Let’s talk about the weather. And the U.S. national team. And important World Cup qualifiers
Weather report in three words for this week’s MLS 2013 opener at Dicks Sporting Goods Park outside Denver: “Snowy and nasty.”
The pictures may be pretty. And who doesn’t get a little perky at the chance to see those tell-tale orange balls broken out of the supply closet?
But there is a meaningful element to consider here, one that supporters beyond Colorado will want to hear about.
DSG Park, two weeks from tonight, will be the sight of a fairly important U.S. national team World Cup qualifier. The margin for error is small here, so any and all mitigating factors deserve to be pinned to the wall, studied and then talked about.
Here’s me pinning this one:
The March 22 opposition is from Costa Rica, of course. Most of the Costa Ricans play professionally in their temperate homeland, where “winter” is just something they talk about in passing. There is no “winter” to speak of in the small Central American nation, which rest just atop Panama.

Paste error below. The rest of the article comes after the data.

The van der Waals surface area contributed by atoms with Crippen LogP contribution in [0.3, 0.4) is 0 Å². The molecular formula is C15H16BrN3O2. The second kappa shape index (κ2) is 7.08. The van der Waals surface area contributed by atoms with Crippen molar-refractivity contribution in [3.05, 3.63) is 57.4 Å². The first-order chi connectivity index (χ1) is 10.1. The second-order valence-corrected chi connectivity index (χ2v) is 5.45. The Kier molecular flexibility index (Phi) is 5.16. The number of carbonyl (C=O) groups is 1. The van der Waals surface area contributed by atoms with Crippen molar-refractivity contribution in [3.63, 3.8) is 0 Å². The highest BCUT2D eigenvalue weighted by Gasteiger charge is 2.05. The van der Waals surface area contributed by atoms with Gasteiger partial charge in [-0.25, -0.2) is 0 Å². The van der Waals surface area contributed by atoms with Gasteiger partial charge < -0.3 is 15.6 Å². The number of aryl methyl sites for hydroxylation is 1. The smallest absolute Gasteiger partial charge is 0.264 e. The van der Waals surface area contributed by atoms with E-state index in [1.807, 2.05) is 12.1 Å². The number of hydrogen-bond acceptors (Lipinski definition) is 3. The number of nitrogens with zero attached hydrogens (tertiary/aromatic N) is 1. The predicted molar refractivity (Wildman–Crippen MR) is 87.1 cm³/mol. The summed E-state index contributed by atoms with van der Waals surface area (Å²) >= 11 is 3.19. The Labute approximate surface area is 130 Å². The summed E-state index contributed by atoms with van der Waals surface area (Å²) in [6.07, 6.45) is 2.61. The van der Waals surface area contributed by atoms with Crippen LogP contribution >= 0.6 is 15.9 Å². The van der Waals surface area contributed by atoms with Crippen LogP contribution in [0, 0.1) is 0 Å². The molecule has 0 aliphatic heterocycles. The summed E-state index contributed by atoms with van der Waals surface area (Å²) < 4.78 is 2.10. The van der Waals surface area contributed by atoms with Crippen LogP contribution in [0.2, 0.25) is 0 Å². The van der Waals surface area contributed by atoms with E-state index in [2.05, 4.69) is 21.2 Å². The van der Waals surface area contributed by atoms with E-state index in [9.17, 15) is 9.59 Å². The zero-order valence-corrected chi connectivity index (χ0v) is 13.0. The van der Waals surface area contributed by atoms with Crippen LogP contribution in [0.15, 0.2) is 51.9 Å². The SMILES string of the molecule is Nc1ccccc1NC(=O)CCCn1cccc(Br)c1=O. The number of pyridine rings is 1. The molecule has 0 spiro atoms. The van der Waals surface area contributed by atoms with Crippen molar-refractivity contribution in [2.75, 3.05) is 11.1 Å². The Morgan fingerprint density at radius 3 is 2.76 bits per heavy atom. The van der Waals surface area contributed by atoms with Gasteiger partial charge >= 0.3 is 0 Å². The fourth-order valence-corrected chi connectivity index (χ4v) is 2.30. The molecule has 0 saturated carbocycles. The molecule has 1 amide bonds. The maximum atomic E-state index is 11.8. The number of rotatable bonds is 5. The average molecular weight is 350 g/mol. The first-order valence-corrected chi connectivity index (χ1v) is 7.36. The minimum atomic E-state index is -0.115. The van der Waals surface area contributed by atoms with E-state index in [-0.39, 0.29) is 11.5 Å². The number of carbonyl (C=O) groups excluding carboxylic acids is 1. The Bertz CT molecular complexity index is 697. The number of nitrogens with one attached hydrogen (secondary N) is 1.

And it certainly could be cold (and / or snowy) on March 22 in Denver.
Anyone recall the day DSG Park opened? On April 7, 2007 – a bitterly cold and wet day. (FYI, Herculez Gomez, sure to be part of Jurgen Klinsmann team in two weeks, scored the first goal at DSG Park on that day back in 2007. Hmmm. Stick that into your Uncle Sam hat and let it simmer a bit!)
The Ticos do have men who play in Europe. And they have one prominent striker, Real Salt Lake’s Alvaro Saborio, who certainly has played a cold weather game or two at Rio Tinto Stadium in Utah. But generally, they aren’t used to the fluffy stuff, nor to chilling winds.
Meanwhile, start scratching out a list of possible U.S. starters and you’ll arrive quickly at eight or nine who pass and trap in Europe.
On the other hand … if the field conditions deteriorate, that creates a game where fate and fortune are more in play. The United States, sure to be a moderate favorite, doesn’t necessarily need any of that.